In Defense of the ACA

By Bethany Swanson
USW Intern

Everyone deserves affordable health care, and being sick should not disqualify a person from getting insurance. Most Americans agree that health care is a fundamental right, but that hasn’t stopped the Trump administration from attacking protections for people with pre-existing conditions.

This month, the Justice Department announced it would not defend the Affordable Care Act (ACA) against a lawsuit brought by 20 state attorneys general. The lawsuit claims that Congress’s repeal of the individual mandate requiring all Americans to have insurance renders the rest of the law unconstitutional. The Justice Department argued that because Congress eliminated the ACA’s individual mandate as of 2019, the court should strike down the ACA directive that insurers cover everyone who seeks insurance and charge everyone the same rate, whether or not they have pre-existing conditions such as diabetes, asthma and cancer.

If the 20 red states and the Justice Department prevail, nearly 17 million people could lose their insurance.

The ACA stopped the common insurance practice of  rejecting applicants who were ill or had pre-existing conditions. And the ACA’s community rating provision forbid insurers from raising premiums based on a person's health history. One of the major victories of the ACA was incorporating these provisions and guaranteeing that those with pre-existing conditions could obtain and afford health insurance. Because Republicans failed to repeal the law outright, they’re now picking away at what makes it work, even its most popular and important aspects like the provisions protecting people with common health conditions.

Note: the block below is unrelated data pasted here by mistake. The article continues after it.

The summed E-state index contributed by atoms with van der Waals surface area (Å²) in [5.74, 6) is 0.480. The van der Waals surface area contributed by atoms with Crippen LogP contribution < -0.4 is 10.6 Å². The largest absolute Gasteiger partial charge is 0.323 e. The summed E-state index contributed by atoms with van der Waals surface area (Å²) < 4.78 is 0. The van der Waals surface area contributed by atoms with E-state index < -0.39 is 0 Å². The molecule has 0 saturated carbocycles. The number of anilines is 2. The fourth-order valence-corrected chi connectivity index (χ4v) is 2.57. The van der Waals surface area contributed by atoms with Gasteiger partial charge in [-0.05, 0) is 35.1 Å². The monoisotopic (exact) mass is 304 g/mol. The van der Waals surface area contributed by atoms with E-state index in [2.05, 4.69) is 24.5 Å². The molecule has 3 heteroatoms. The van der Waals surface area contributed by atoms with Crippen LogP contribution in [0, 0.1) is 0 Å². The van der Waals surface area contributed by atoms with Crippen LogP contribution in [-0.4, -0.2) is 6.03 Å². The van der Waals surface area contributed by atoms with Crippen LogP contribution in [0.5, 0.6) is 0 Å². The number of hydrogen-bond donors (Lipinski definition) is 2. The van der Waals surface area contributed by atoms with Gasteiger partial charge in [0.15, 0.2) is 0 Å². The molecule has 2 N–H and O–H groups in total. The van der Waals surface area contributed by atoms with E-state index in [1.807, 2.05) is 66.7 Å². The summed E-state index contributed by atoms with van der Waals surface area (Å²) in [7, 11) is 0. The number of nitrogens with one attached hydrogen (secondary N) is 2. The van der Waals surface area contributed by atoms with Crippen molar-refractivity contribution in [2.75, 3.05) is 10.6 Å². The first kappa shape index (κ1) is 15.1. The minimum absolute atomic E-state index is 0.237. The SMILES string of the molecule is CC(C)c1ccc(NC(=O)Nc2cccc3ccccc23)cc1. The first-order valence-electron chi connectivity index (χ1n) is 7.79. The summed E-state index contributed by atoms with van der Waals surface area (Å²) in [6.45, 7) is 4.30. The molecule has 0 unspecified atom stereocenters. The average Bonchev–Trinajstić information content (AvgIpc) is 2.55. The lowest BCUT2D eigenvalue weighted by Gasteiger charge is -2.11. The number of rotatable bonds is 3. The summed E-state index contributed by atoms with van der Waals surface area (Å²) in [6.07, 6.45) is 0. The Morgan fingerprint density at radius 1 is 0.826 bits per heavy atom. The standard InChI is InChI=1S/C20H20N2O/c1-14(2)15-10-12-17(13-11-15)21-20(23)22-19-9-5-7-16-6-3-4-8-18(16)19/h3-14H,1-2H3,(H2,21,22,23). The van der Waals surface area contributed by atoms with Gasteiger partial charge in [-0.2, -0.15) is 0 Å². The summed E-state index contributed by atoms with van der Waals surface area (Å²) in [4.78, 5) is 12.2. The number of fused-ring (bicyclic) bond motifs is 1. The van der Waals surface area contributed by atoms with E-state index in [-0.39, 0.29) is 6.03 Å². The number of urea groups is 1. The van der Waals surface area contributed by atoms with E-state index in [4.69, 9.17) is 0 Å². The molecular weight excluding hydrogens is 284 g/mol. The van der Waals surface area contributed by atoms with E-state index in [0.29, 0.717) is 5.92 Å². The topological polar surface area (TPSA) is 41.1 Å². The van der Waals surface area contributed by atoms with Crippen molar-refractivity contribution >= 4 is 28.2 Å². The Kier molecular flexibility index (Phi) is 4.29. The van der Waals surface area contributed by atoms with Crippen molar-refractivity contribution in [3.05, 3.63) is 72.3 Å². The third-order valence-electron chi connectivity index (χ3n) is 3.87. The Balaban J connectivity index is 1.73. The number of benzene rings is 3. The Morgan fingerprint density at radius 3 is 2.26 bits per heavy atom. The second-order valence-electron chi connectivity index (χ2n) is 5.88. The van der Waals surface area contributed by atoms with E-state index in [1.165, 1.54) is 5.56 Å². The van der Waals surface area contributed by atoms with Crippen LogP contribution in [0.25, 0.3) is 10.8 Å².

Americans should not live in fear or face bankruptcy because they fall ill. Instead of undermining Obamacare, Congressional Republicans must work with Democrats on a bipartisan solution to protect coverage and lower health care costs for all Americans. 

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Posted In: Union Matters

Union Matters

Raise the Wage!

From the AFL-CIO

It’s been a decade since the federal minimum wage was increased—the longest period in American history without an increase. In that time, the cost of living has increased and working families have struggled to make ends meet. The Raise the Wage Act would finally bring the federal minimum wage up to $15 an hour.

The House of Representatives is voting tomorrow on the Raise the Wage Act, and we need to make sure lawmakers know where workers stand. Will you show your support and ask your friends to call their representatives?

One in 9 workers in the U.S. is in poverty—even when working full time and year-round. Passing the Raise the Wage Act as it stands would empower working families in need and build an economy that works for everyone.

Share our #RaisetheWage message on social media right now.

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